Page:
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Awfully Nice Studios has gotten in touch with us with the following statement:

We have been in the age rating process for our upcoming console release in Australia. Seem like this triggered the ban from Steam as well.
The reasoning behind is, is sad but at the same point also funny. We have a powerup called “Speed powerup” where Harry injects himself a surringe.
Looks like the combination of the injection with the word “Speed” someone could assume that it’s a drug.

Original Story

Awfully Nice Studios‘ popular indie title The Bug Butcher has been banned from sale on Steam in Australia. This information comes to us from TechRaptor site partner Censored Gaming, who posted the information in this Twitlonger message earlier today.

Censored Gaming’s post shows that, despite having being released worldwide with no Steam rating earlier this year (January 19, 2016), the title was recently given a “Refused Classification” label by the Australian Classification Board. This means The Bug Butcher is unable to be sold in Australia. The time between the release date and the rating by the Australian Classification Board indicates that Awfully Nice Studios had submitted the game for rating, possibly in preparation for a release on a different platform (as Steam doesn’t require ratings for games to be published on the platform). Neither the Entertainment Software Rating Board (ESRB) or the Pan European Game Information (PEGI) websites list The Bug Butcher at the time of writing this article. However, the developers have discussed on their forums releasing on console and mobile, in hopes of being able to continue supporting the game if it does well there.

The only information that we could find that would explain why The Bug Butcher has been banned from sale in Australia is what’s displayed on the Australian Classification Board’s page for the game. To quote: “The computer game is classified RC in accordance with the National Classification Code, Computer Games Table, 1. (a) as computer games that ‘depict, express or otherwise deal with matters of sex, drug misuse or addiction, crime, cruelty, violence or revolting or abhorrent phenomena in such a way that they offend against the standards of morality, decency and propriety generally accepted by reasonable adults to the extent that they should not be classified.'”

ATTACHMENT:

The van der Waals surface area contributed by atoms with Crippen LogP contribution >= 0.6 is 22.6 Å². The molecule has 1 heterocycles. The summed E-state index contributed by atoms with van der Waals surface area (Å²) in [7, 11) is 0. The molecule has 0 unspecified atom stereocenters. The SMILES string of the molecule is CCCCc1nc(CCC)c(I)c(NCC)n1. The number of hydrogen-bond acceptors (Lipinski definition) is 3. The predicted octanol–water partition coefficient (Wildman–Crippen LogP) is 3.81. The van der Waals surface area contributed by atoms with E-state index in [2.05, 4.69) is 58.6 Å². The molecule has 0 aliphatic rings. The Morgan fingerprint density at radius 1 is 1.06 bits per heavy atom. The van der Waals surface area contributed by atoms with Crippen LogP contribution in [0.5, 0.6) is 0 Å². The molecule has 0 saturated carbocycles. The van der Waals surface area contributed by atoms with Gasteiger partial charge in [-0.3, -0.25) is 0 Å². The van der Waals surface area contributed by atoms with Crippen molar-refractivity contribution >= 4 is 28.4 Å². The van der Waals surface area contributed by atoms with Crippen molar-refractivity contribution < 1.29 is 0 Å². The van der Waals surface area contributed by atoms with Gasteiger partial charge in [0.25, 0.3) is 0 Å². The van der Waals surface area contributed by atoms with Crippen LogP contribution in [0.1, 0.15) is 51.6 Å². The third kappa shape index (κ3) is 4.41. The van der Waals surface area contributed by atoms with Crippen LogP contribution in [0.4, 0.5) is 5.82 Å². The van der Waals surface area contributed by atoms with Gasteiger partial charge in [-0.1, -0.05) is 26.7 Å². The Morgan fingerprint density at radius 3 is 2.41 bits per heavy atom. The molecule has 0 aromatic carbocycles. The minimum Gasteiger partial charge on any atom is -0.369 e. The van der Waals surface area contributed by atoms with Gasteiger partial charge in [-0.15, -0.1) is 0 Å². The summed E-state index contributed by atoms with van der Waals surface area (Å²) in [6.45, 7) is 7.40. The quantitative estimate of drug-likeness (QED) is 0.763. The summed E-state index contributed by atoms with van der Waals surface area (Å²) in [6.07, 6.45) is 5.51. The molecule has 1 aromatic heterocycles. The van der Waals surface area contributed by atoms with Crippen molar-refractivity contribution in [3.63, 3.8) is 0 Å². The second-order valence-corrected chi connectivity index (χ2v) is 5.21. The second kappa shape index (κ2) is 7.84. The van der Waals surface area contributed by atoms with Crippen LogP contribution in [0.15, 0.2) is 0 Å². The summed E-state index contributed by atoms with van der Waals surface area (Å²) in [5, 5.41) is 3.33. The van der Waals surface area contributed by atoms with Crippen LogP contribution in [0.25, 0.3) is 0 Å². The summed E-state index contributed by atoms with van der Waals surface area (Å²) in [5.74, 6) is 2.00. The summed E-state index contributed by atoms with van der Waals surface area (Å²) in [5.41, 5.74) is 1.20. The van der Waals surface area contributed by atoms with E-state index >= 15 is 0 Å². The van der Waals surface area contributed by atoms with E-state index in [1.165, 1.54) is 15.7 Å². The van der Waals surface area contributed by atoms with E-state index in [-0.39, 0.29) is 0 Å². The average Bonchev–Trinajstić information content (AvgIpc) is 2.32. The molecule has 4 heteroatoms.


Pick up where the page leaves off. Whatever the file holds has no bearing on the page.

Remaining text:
It is worth noting thatThe Bug Butcher has a very cartoony art style, with a simple colorful aesthetic that avoids the realism many other games attempt to depict. While many monsters die, it isn’t with the level of graphic violence that can be seen in some of Australia’s uncensored titles like Doom or Grand Theft Auto V. There is a single drug power-up in the game that is one of four random power-ups, but that is far less than games like Fallout 4 which have a whole series of drugs (which are actually used like real world drugs, and not as temporary power-ups).

Awfully Nice Studios hasn’t publicly commented on the Australian rating of The Bug Butcher at this time. TechRaptor’s has reached out to Valve and Awfully Nice Studios for comment; at the time of writing this article we haven’t received a response. We will keep our readers updated on any responses we receive from them.

Stay tuned to TechRaptor and Censored Gaming for further information on this situation.

The Bug Butcher is available on Steam right now for $7.99 US or your regional equivalent, and has a free demo to try.

Let us know your thoughts on this rating in the comment section below.

More About This Game

Brandon Bobal

Partner Manager

Brandon writes articles with focuses on video and board games, and Magic: The Gathering. When he isn't doing research for his weekly Magic: The Gathering column, he can be found enjoying the outdoors.